McDonald’s (NYSE:MCD), which has held up well throughout the Great Recession, is running out gas. But I’m not bailing on the stock.
In its latest quarterly report out Monday morning, net income at the Oakbrook, Ill., company fell 4% to $1.35 billion, or $1.32 per share, versus $1.41 billion, or $1.35 per share, a year. Revenue fell to $6.91 billion, hurt by a strong dollar. The results lagged analysts’ expectations of profit of $1.38 on revenue of $6.94 billion. Shares of McDonald’s, which are down 8.7% this year, traded down 3% in early Tuesday trading, in what looks to be an ugly day overall on Wall Street.
Even though it’s one of the best managed companies in the Fortune 500, the economic headwinds are knocking around the burger chain. Rising prices for corn and other commodities caused by this summer’s scorching hot weather are squeezing the profit margins of McDonald’s and other companies that are huge meat buyers.
Recent data from the U.S. Department of Agriculture indicate that 40% of the nation’s corn crop is in poor or very poor condition. Last year, the figure was 11%. As corn prices rise, so will beef and chicken because the commodity is fed to cows and poultry. Analysts are also reducing forecasts for red meat and poultry production.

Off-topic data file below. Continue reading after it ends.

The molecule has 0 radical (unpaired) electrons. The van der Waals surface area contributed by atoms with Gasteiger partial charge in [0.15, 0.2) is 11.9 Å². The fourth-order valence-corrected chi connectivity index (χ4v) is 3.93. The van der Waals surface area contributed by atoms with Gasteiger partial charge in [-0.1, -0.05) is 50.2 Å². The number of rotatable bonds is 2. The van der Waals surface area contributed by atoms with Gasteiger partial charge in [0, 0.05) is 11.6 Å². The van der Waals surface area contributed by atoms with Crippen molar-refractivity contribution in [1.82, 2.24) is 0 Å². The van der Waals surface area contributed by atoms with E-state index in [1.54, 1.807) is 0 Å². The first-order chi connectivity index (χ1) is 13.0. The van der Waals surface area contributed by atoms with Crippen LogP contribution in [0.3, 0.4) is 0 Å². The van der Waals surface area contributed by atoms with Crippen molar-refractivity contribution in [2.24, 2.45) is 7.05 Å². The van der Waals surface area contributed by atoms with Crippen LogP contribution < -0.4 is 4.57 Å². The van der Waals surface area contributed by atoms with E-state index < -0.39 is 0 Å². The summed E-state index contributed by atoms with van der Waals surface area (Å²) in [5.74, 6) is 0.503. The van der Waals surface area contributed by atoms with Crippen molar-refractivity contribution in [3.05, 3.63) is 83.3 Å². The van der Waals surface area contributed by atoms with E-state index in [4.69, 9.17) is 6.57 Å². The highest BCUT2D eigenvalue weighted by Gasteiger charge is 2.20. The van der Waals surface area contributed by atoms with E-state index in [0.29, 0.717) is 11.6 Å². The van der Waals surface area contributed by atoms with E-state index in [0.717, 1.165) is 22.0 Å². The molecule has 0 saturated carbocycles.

McDonald’s results weren’t a shock. Last week, Chipotle Mexican Grill (NYSE:CMG) posted worse-than-expected results. It also does not bode well for other fast food and casual dining chains. These stocks are especially sensitive to changes in the economic winds. But even with McDonald’s earnings miss, there’s plenty to like about its results.
When the currency exchange hit is excluded, revenues and profit rose. Comparable sales in the U.S. rose 3.6% and 3.8% in Europe (the same place where the economy is in a tailspin). Comp sales also rose 0.9% in Asia/Pacific, Middle East and Africa, fueled by McDonald’s value menu and the popularity of premium chicken sandwiches and coffee drinks.
Those figures will decline further this year as the global economy continues to falter. Comparable sales in July are going to be positive but less than what was seen in the second quarter. McDonald’s, however, will survive these challenges, as it always does.
“Our System alignment and ongoing commitment to our global priorities of optimizing our menu, modernizing the customer experience and broadening accessibility to our brand will help us navigate the current environment as we continue to build our business and our brand,” said New CEO Don Thompson in a press release.
Wall Street hasn’t lost faith in McDonald’s, even though it has come under assault from health advocates such as the Center for Science & the Public Interest. The average 52-week price target for the stock is $100.57, above where it currently trades. Moreover, the stock appears to be cheap. It trades at a multiple of 17.33, near its five-year low of 15.19, according to Reuters.
McDonald’s is a unique company. It appeals to both cash-strapped consumers through its dollar menu and to people with more money, who buy its popular coffee drinks. Plus, even the most broke consumer needs to eat out once in a while.